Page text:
Order! Mr. Washiali, are you comfortable with Thursday next week?
Mr. Deputy Speaker, Sir, I had talked to the Assistant Minister and he promised to do some consultations. For me, I really do not have any objection as long as whatever kind of consultations he is going to have will benefit farmers. I will want to remind him that on 30th September, 2010, and it is captured in the HANSARD---
Order! Do not ask the merits and demerits; do not debate the Question at hand. Are you comfortable with the answer on Thursday next week? You said that you had consultations!
Mr. Deputy Speaker, Sir, we had consultations. I do not have an objection, but I hope he will remember that considering the answer he brought to this House on 30th September, where he declared that as far---
Order! The Question is deferred to Thursday next week!
On a point of order, Mr. Deputy Speaker, Sir. I am really seeking your guidance on this matter because one of the reasons why we ask Questions is for the Back Bench to get information from the Government which, in most cases, is not willing to give without being prompted. I am getting concerned because the pricing of sugar-cane is so critical to the people who grow sugar-cane in western Kenya. I would want to know whether it would be---
In order to allow this issue to run that way, in most cases, the Government or the Executive will---
Order, Mr. Linturi! When the Chair says “order” you freeze! You are out of order! Next Question by Mr. Yakub!
asked the Deputy Prime Minister and Minister for Local Government:- (a) whether he is aware that a number of retirees from Mombasa Municipal Council have not been paid their dues; and, (b) when the retirees will be paid. Mr. Deputy Speaker, Sir, I have not received a written answer.
Do you wish to proceed and prosecute the Question or do you want to have a written answer?
Mr. Deputy Speaker, Sir, I want to read the answer beforehand.
Where is the Deputy Prime Minister and Minister for Local Government? Let us go on to the next Question by Mr. Letimalo!
asked the Minister for Roads:- (a) what plans the Minister has to construct a bridge at lower Seiya River on E473 Road; and, (b) whether he could consider undertaking the project in the 2010/2011 Financial Year. Mr. Deputy Speaker, Sir, I want to bring it to the attention of the Chair that I have not been supplied with a written answer.
Do you wish to proceed with the prosecution of the Question without the written answer or you must have a written answer first?
Mr. Deputy Speaker, Sir, I am ready to proceed!
Mr. Deputy Speaker, Sir, I want to indicate to the hon. Member that this Question came up after it was dropped another time and I had given him a written answer then. Yesterday, my Office duly supplied the answer to the Clerk of the National Assembly, but I sympathize with the hon. Member that he does not have the answer. However, I beg to reply. (a)My Ministry has no immediate plans for construction of a bridge across Seiya River due to the enormous cost that will be involved in putting up the structure whose pan is estimated at 200 metres. However, the Kenya Rural Roads Authority is under instructions to carry out site investigations for design of a bridge across Seiya River. The exercise is expected to provide a reliable estimate of the cost of the construction of the bridge.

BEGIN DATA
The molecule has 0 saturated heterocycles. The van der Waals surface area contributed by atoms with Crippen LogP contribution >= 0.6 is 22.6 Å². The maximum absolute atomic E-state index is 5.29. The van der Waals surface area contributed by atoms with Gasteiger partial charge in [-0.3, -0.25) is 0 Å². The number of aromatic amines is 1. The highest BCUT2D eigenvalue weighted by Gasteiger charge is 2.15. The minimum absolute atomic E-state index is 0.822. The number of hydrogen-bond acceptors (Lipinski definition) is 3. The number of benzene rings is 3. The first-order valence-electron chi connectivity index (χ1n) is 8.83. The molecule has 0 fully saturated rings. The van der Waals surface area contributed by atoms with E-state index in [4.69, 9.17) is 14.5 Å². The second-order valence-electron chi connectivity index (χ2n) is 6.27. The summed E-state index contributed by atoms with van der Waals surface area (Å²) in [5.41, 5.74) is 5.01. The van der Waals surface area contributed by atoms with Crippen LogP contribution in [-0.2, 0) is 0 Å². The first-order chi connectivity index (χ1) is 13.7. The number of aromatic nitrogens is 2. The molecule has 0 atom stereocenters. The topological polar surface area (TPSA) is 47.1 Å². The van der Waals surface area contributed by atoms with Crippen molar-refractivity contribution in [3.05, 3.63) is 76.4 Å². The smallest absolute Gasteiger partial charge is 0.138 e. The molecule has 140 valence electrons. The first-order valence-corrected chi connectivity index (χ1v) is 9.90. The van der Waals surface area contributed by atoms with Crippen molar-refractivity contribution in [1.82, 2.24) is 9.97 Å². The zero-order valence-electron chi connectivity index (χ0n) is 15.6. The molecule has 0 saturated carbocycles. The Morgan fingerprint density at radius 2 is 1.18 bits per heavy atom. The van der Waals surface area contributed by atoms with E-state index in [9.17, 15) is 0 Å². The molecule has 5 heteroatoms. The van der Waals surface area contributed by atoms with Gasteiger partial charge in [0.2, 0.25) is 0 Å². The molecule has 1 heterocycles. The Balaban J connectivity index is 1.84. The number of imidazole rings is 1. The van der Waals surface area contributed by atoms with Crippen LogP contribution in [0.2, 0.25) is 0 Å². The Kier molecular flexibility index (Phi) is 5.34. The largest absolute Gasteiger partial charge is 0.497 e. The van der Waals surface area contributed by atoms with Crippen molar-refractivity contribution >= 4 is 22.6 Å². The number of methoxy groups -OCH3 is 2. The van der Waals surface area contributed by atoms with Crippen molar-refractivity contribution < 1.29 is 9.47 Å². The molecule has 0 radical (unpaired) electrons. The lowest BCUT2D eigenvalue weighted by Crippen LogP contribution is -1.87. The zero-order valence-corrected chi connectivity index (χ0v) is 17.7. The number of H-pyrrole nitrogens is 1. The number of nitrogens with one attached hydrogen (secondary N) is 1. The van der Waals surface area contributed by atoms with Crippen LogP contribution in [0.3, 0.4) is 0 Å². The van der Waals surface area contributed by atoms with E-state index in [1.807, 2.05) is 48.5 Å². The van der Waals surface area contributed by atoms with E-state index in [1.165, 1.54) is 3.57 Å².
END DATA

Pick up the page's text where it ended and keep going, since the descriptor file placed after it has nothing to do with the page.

Order, hon. Members!
Mr. Deputy Speaker, Sir, in the meantime, my Ministry has set aside Kshs12 million for the construction of a 200-metre long drift. The procurement process for the construction of the drift has begun and the project is expected to be awarded before the end of the year.
Mr. Deputy Speaker, Sir, it is important for the Minister to understand that in May 2010, we lost seven people who drowned as they tried to cross that flooded river. Three locations in that area have been cut off because the river is inaccessible, particularly when it rains. If we are losing people every other time when it rains because of the flooded river, what is the purpose of constructing a drift that is not going to assist the people? Why does he not consider getting funds to do the bridge across that river?
Mr. Deputy Speaker, Sir, I appreciate that many lives have been lost and we sympathize with the situation. That is why I have already said that I have instructed the Kenya Rural Roads Authority (KERRA) to quickly do a design to give me the estimated cost of a bridge. We think it can easily cost more than Kshs450 million. So before that can be factored into the budget, we have to know from the designers the estimated cost of that bridge.
Mr. Deputy Speaker, Sir, now that the Minister has allocated Kshs12 million for the construction of a drift, when is the project going to be started?
Mr. Deputy Speaker, Sir, I have already indicated that the procurement process has started. I expect to award the contract before the end of the year; this December.
Mr. Letimalo, is that right?
Yes, Mr. Deputy Speaker, Sir.
Fair enough! Next Question by Mr. Pesa!
asked the Minister for Roads:- (a) to state the constituencies and counties through which designed Road C13 passes; and, (b) to state the plans in place to tarmac the road and also indicate the amount of money (both from development partners and the Government) to be allocated in the financial year 2011/2012 for the purpose.